Satya proceeded to articulate Microsoft’s vision and roadmap, expressing a strong connection to digital transformation being the centrepiece of the company’s focus.  The three principal pillars centre around digital transformation as follows:

  • personal computing,
  • the intelligent cloud, and,
  • reinventing business productivity & processes

Which roughly translates into the broad areas of change which were unveiled throughout the partner conference.  He introduced the rebranded Dynamics 365 (combining CRM Online and Axapta) to provide a cloud ERP solution, showing how the solution targets the productivity and process changes underscored by digital transformation.  There was also an introduction to the new AppSource marketplace for business/government applications.

Dynamics 365 Resource Management

Next up, Satya interviewed the head of General Electric, who went into some detail about how this old school bricks and mortar company decided to innovate, and migrate away from old technology.  This neatly lead to another big area which is coming fast: machine learning.

The next big thing will be machine learning, either as Azure ML or represented by the usage of a number of learning bots.  Named ‘cognitive bots’, there’s a lot of them on the way, and they represent the next big thing in cloud computing.  A demonstration was played, illustrating how  speech-to-text bot was able to read and interpret an order from a busy McDonald’s drive through, neatly building and updating an order in JSON format.

Machine Learning

Lastly, and aptly given the explosion of Pokemon Go just before the conference, the keynote ended on a mind blowing demonstration of the latest in augmented reality technology in Microsoft Hololens.  A cameraman took to the stage with a specially modified camera which was able to show to the assembled crowd what it is like to see through the HoloLens head gear.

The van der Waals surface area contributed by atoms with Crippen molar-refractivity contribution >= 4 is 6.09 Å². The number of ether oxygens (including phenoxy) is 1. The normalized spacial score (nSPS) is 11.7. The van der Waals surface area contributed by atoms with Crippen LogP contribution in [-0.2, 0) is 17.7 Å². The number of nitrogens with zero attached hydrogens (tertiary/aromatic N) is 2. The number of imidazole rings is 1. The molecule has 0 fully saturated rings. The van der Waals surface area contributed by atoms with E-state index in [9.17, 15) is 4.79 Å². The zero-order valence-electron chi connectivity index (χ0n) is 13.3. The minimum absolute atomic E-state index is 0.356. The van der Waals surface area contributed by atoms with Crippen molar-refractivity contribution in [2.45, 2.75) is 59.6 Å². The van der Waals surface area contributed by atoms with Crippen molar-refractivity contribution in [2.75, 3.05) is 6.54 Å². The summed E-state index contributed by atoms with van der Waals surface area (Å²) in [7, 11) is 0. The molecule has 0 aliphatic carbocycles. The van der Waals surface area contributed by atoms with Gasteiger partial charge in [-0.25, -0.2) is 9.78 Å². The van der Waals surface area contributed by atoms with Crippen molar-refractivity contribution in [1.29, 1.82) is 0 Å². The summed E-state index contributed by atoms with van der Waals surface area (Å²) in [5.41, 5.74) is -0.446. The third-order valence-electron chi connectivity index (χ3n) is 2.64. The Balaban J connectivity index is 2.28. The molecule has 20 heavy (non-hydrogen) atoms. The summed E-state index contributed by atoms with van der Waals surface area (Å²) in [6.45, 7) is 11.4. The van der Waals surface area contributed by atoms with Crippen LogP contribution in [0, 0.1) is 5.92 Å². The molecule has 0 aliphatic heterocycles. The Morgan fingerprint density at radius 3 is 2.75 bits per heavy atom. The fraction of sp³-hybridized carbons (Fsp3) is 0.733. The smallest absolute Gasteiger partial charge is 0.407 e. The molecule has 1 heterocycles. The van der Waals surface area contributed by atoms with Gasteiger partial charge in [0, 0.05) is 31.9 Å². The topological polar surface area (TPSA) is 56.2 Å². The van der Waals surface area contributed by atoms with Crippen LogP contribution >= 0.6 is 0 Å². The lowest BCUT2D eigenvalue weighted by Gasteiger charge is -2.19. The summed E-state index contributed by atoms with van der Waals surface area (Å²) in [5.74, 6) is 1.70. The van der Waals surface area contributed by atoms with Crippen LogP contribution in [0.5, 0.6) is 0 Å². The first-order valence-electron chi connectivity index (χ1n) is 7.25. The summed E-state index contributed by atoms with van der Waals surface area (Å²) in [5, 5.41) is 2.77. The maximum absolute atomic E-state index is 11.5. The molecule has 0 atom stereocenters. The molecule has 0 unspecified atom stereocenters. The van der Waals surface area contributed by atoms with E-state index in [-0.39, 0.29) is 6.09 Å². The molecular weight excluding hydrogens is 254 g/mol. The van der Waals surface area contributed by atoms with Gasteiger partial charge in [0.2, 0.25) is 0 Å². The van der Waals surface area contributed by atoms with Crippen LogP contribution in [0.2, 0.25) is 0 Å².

Microsoft HoloLens

The demonstration focused on displaying the internal schematics of something quite large and impractical for a learning/training environment: an airplane engine.  The exceptional demonstration showed how a HoloLens user can interact, manipulate and zoom in and out of detailed graphical models.  Outstanding.

Keynote Notes

  • Cognitive bots look very interesting – we’re just scratching the surface on what could be possible,
  • HoloLens is exceptionally awesome,
  • AppSource has been widely touted,
  • Dynamics 365 branding and changes are big, underscores the emphasis on the cloud,
  • If you aren’t thinking “cloud first” by now, you ought to be or you’ll be left behind

That’s it for Part 1.  The next part will describe sessions from day 1.

Windows 10 Technical Preview


Well, it’s been a week of big announcements.  Hot on the heels of finding out the next version of Windows will be Windows 10, Microsoft has today released a new “Technical Preview” of Windows 10, Windows Server and System Center.

Be a part of every step

Join the Windows Insider Program so you can be part of every key moment along the way as we create Windows 10. You’ll get Windows 10 Technical Preview, all the builds as soon as they’re available, and an easy-to-use feedback app.

Naturally, I immediately pulled down an .iso of the Windows Desktop edition (UK English) and have begun running it up in a VM.

There’s a site dedicated to Windows 10 and it’s called the “Windows Insider Program”.  Here’s an extract from the site: